Steve Rogers (Chris Evans) is a weak young American who wants to enter the army. His recruitment into a super soldiers unit of the army makes him stronger and bigger. Soon, he is called to save America from grave danger. Read the review of Captain America: The First Avenger for more.
Business rating: 1.5/5 stars
Star cast: Chris Evans, Hugo Weaving, Tommy Lee Jones, Hayley Atwell, Stanley Tucci.
What’s Good: The performances; the well-executed action sequences; Steve Rogers’ characterisation.
What’s Bad: The loopholes in the script; the lack of confrontations between the hero and the villain.
Verdict: Captain America: The Last Avenger is an average fare that will not fare too well, thanks not only to its haphazard release (it has not opened in the six national multiplex chains).
Loo break: A couple in the latter half.
Watch or Not?: Watch Captain America: The Last Avenger if you are a fan of Marvel comic heroes.
Marvel Studios’ Captain America: The First Avenger, based on a Marvel comic, is the story of a weakling’s transformation into a superhero during World War II.
Steve Rogers (Chris Evans) is a physically weak and short young man who wants to enlist for the US army during the World War II. He is refused entry into the army many times because of his physical arributes, but he keeps trying. One day, Dr. Erksine (Stanley Tucci), a scientist from a US army Super Soldier program, inducts him into the army because he finds Rogers to be a persistent and compassionate man. During the training, Rogers impresses everyone. And although his army trainer, Colonel Chester Phillips (Tommy Lee Jones), doesn’t like him, Rogers is picked to be the first one to become a super soldier. Soon, he is turned into a super soldier (with increased height, muscle and super-human strength) by using a technology invented by Dr. Erksine and weapons manufacturer Howard Stark (Dominic Cooper). However, in an attack right after Rogers’ transformation, Dr. Erksine is killed and the whole super soldier program has to be abandoned by the US government.
With no other real choice left, Rogers takes up the offer to help sell war bonds to Americans. He is promoted to the post of Captain, made to wear a super hero’s uniform and asked to become an entertainer. He tours the US, successfully raising money for the US’ war on Germany. Months later, when he meets his old friends from the army, he realises that he should be doing much more for his country. He takes off on a dangerous army mission to save several prisoners of war.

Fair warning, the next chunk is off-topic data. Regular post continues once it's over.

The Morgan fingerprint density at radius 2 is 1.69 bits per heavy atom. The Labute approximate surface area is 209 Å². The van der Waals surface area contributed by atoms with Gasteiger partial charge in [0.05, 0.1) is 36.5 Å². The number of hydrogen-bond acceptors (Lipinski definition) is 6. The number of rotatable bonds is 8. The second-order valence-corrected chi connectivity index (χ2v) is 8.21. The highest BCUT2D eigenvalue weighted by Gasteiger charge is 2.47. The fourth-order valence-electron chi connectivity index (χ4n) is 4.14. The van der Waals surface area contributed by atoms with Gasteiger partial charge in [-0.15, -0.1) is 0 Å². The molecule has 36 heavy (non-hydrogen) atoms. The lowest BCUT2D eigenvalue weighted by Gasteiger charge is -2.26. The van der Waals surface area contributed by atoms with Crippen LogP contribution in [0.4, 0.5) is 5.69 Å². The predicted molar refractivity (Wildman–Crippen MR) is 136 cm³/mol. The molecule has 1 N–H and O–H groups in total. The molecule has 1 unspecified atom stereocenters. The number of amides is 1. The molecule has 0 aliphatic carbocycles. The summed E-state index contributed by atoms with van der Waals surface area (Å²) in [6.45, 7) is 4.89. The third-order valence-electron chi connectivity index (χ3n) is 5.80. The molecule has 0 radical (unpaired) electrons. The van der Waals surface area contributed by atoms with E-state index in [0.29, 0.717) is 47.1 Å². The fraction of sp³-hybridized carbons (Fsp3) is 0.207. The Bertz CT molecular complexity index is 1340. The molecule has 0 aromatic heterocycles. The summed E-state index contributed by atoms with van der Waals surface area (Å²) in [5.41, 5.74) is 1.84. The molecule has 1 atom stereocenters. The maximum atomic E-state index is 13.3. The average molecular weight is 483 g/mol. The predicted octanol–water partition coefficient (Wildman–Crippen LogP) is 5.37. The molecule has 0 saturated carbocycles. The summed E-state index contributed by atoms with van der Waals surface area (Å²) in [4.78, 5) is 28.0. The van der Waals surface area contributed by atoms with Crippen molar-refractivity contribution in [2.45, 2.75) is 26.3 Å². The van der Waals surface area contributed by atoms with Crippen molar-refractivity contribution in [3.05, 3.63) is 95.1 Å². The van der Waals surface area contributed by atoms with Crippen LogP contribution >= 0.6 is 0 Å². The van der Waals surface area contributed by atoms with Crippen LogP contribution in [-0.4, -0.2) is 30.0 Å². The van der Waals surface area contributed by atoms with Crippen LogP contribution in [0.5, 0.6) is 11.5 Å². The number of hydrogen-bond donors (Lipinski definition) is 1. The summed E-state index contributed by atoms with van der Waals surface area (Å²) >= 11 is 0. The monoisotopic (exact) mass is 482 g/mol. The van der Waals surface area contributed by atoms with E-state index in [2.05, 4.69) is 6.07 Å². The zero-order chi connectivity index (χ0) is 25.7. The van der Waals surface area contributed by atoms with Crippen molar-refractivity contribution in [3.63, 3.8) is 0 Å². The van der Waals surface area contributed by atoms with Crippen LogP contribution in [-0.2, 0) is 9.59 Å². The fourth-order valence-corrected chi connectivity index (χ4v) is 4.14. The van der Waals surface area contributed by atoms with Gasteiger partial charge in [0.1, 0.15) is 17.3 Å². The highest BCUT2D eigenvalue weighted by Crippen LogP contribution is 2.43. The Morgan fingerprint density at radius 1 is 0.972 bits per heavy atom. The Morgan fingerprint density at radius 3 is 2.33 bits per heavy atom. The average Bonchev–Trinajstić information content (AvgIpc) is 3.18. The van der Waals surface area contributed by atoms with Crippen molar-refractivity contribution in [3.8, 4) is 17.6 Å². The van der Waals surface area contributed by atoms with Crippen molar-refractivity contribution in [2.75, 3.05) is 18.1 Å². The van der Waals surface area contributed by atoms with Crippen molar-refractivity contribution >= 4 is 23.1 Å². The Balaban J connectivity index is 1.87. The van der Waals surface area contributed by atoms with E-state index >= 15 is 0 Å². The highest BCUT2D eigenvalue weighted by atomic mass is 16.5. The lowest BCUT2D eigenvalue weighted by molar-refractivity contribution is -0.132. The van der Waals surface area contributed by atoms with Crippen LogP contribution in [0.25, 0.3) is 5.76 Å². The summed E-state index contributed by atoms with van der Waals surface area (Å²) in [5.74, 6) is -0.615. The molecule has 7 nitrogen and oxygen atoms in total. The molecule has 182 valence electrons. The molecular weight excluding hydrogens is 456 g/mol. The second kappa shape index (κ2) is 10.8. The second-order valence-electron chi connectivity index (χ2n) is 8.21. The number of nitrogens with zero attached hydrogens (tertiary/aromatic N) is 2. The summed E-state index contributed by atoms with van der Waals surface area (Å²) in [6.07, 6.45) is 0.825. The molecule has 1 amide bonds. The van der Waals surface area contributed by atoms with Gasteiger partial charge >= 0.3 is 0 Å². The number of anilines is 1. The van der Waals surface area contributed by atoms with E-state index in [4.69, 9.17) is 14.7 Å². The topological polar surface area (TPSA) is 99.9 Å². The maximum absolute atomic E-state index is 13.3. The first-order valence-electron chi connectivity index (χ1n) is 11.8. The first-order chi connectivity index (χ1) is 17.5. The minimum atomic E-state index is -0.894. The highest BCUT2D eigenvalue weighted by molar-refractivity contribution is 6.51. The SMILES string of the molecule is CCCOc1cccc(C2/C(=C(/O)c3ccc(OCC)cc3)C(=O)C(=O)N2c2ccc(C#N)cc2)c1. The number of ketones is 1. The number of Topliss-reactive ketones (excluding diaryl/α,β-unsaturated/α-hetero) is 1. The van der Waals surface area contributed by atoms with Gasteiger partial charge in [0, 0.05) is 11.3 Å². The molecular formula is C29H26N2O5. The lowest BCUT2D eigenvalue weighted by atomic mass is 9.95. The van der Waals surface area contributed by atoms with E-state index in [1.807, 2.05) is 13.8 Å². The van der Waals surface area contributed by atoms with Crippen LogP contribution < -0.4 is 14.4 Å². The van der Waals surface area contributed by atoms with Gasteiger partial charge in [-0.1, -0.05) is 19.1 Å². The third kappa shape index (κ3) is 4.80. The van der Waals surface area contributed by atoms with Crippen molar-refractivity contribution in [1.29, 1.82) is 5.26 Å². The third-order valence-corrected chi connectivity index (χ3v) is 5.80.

On the other hand, the powerful German general, Johann Schmidt (Hugo Weaving), the head of the secretive German science division known as HYDRA, is making plans to not only destroy America but the rest of the world also. Schmidt has developed an army of soldiers and destructive weapons using a mysterious blue cube (which Schmidt believes stores the energy of the Gods).
While on his mission to save the PoWs, the paths of Rogers and Johann Schmidt cross. Schmidt (also called Red Skull because of his red-coloured facial skin) tells Captain America (Rogers) that the two of them were of the same kind. He asks Rogers to side with the Germans or else, be murdered.
Captain America, now equipped with a better gear, courtesy the army, is able to take on Red Skull and destroy many of HYDRA’s weapon caches across Europe. Soon, he even gets into Red Skull’s last-standing bastion and enters the airplane, using which Red Skull is planning to bomb major cities across the world. What happens next? Is Captain America successful in foiling Red Skull’s plans and saving the world? Does he successfully get back to America? The rest of the film and the climax answer these questions.
Captain America: The First Avenger Review – Script Analysis
Christopher Markus and Stephen McFeely’s screenplay, based on comic books by Joe Simon and Jack Kirby, is well-written. The track of a sickly Steve Rogers’ transformation into the strong Captain America is entertaining. The dialogues are peppered with humour. The action scenes are also well-choreographed. A surprise in the climax is worth watching out for.
However, the latter half of the narrative progresses rather haphazardly, as lots of incidents depicting Captain America’s activities are all put together, without clarifying where and at what point of time they happen. Also, writers fail in extracting the maximum out of Captain America and Red Skull’s enmity. The duo confronts one another only a couple of times in the whole movie. The lack of confrontations/fight sequences between the protagonist and the antagonist will be felt by the audience too. Also, because the details of Red Skull’s plans are rather unclear, it is difficult for the audience to realise the magnanimity of his planned attack, which Captain America is seeking to foil. As such, when Captain America supposedly becomes a real hero in the eyes of the American army and people, the audience doesn’t feel the same. All in all, the film will appeal mostly to a section of the city-based audiences who are aware of the Captain America comic franchise.
Captain America: The First Avenger Review – Star Performances
The performances are very good. Chris Evans shines in the role of Steve Rogers/Captain America. That he has been made to look rather weak in the role of Rogers does not take away anything from his performance. Hugo Weaving is competent as Johann Schmidt/Red Skull though one wishes that one had got to see more of him in the movie. Tommy Lee Jones stands out in a short role. Hayley Atwell (as Rogers’ girlfriend), James Buchanan ‘Bucky’ Barnes (as Rogers’ friend), Dominic Cooper and Stanley Tucci support well. Toby Jones (as Schmidt’s scientist, Dr. Arnim Zola) is memorable. Samuel L. Jackson leaves his mark in a cameo appearance.
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